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By Stephen Holden
New York Times
May 10, 2011



One of the pleasures of cabaret reviewing over the long haul has been to observe the evolution of KT Sullivan from an effervescent musical comedian into the increasingly fearless and complex singing character actor she is today. Her new show, which opened at the Oak Room of the Algonquin Hotel last week, is called “Rhyme, Women and Song,” but it might just as well be titled “The Seven Ages of Woman,” for all the musical and emotional territory she covers.

This is not to say that Ms. Sullivan has sacrificed the charm of her original comic persona — a voluptuous, eye-batting Lorelei Lee type — to plunge into doom and gloom. Not at all. It is to say that beneath the glittery icing, as Luther Vandross once said of Diana Ross, lies “a serious cake.”

All the songs in “Rhyme, Women and Song” are written in whole or in part by women. Dorothy Fields, Carolyn Leigh, Kay Swift, Betty Comden, Dorothy Parker, Marilyn Bergman and Joni Mitchell are some of them. Accompanying Ms. Sullivan at the Oak Room are two (unrelated) musicians with almost identical names: Jon Weber, on piano, and John Webber, on bass, who give several numbers a solid jazz kick.

The changes in style and mood from song to song are so quick that at times “Rhyme, Women and Song” suggests a sequence of lightning-fast blackout sketches. But there is a rough through line under it all. Early in the show a medley of “Don’t Let a Good Thing Get Away,” “The Best Is Yet to Come,” “On the Sunny Side of the Street” and “The Other Side of the Tracks” becomes a suite about a woman’s determined upward mobility in which Ms. Sullivan doesn’t disguise the connections between romantic aspiration and material calculation.

She puts her stamp on a jazzy arrangement of Ms. Mitchell’s “Case of You,” by giving the words “still be on my feet” a defiant emphasis. Two little-known ballads, “How Am I to Know?” (lyrics by Parker, music by Jack King) and “He’ll Make Me Believe That He’s Mine” (music by Paul Horner, lyrics by Peggy Lee, from the 1983 musical “Peg”), are exquisitely crooned. Where once Ms. Sullivan might have raised an eyebrow while singing these ballads of abject surrender, she ventures all the way inside their treacherous dream worlds.

For “Please Don’t Send Me Down a Baby Brother” she adopts the voice of a stubborn, willful little child, and for “I Can Cook Too” she becomes a tough, swaggering go-getter. She locates the desperation inside the housewife subsisting on tabloid fantasies in Amanda McBroom’s “Dreaming.” In the end Ms. Sullivan’s natural ebullience and perfect comic timing transport you to a blissful plateau.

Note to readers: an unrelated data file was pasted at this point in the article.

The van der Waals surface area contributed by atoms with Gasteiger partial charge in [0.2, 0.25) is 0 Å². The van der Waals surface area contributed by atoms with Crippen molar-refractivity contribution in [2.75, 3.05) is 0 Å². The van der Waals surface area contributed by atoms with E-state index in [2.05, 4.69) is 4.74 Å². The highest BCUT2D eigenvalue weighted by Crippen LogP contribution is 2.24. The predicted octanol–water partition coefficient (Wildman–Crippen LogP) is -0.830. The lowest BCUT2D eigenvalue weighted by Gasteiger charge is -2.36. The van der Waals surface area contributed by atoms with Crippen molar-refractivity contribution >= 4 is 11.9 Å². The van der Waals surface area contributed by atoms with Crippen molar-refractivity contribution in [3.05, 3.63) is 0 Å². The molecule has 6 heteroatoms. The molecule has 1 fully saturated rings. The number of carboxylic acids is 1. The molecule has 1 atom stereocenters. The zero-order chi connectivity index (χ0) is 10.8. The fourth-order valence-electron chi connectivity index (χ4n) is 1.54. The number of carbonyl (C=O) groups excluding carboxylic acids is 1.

By Elizabeth Ahlfors
May 3, 2011

With the slightest lift of the eyebrows, most subtle tilt of the head, KT Sullivan communicates her songs with singular understanding. At this point in her career, she is a standard of interpretation.  She does breezy comedy better than almost any singer around, using her expressive face, precise timing and immaculate phrasing and vocal stress. In the witty lyrics of Betty Comden and Adolph Green’s “I Can Cook Too,” her soprano voice lowers to audaciously blare, “Baby, I’m cooking with gas!” In the romantic “It Amazes Me” (Carolyn Leigh and Cy Coleman), Sullivan sinks into its reverie, her voice slowly relishing the line, “But to see me in his eyes…” the audience leaning forward, caught in the spell.

Through the month of May, KT Sullivan delivers Woman Power with Rhyme, Women & Song, 25 standards all written by women and her standards were high, beginning with a jazz-flavored medley of Kay Swift tunes delivered by Weber and Webber, that’s Musical Director Jon Weber on piano and John Webber on bass.  With amusing anecdotes tucked between, Sullivan delivers almost a collection of songs from Edna B. Pinkard and Andy Razaf’s sassy “Kitchen Man” to the poignant “Where Do You Start?” by Alan and Marilyn Bergman with Johnny Mandel.

The majority of songs came from the most prolific writers, Leigh, Dorothy Fields and Swift, but Sullivan also included fine songs by unfamiliar names like Maria Grever (“What a Difference A Day Made” sung in Spanish), Irene Higgenbotham’s “Good Morning Heartache”(with Dan Fisher and words by Ervin Drake who was in the audience) and Vivien Wolsk (“When the Children Are Gone”).  The latter led into a nifty anecdote about one of Sullivan’s grandchildren.  She then put down the mic for a dry, hilarious, childish plea, “Please Don’t Send Me Down a Baby Brother” (Fields and Arthur Schwartz).

In one of her astute medleys, Sullivan cleverly paired Fields and Jimmy McHugh’s “On the Sunny Side of the Street” with Leigh and Coleman’s “On the Other Side of the Tracks,” a two-handed delivery of determination.  A medley of snippets of 29 more songs closed the show — 29 because, she quipped, that’s her age.

Acknowledging contemporary standards that endure, Sullivan included a Joni Mitchell favorite, “A Case of You.”  And how clever is an encore with the Carole King/Gerry Goffin hit, “Will You Still Love Me Tomorrow?”  She then added the sumptuous Fields/Jerome Kern classic, “The Way You Look Tonight,” closing a sparkling, varied program.

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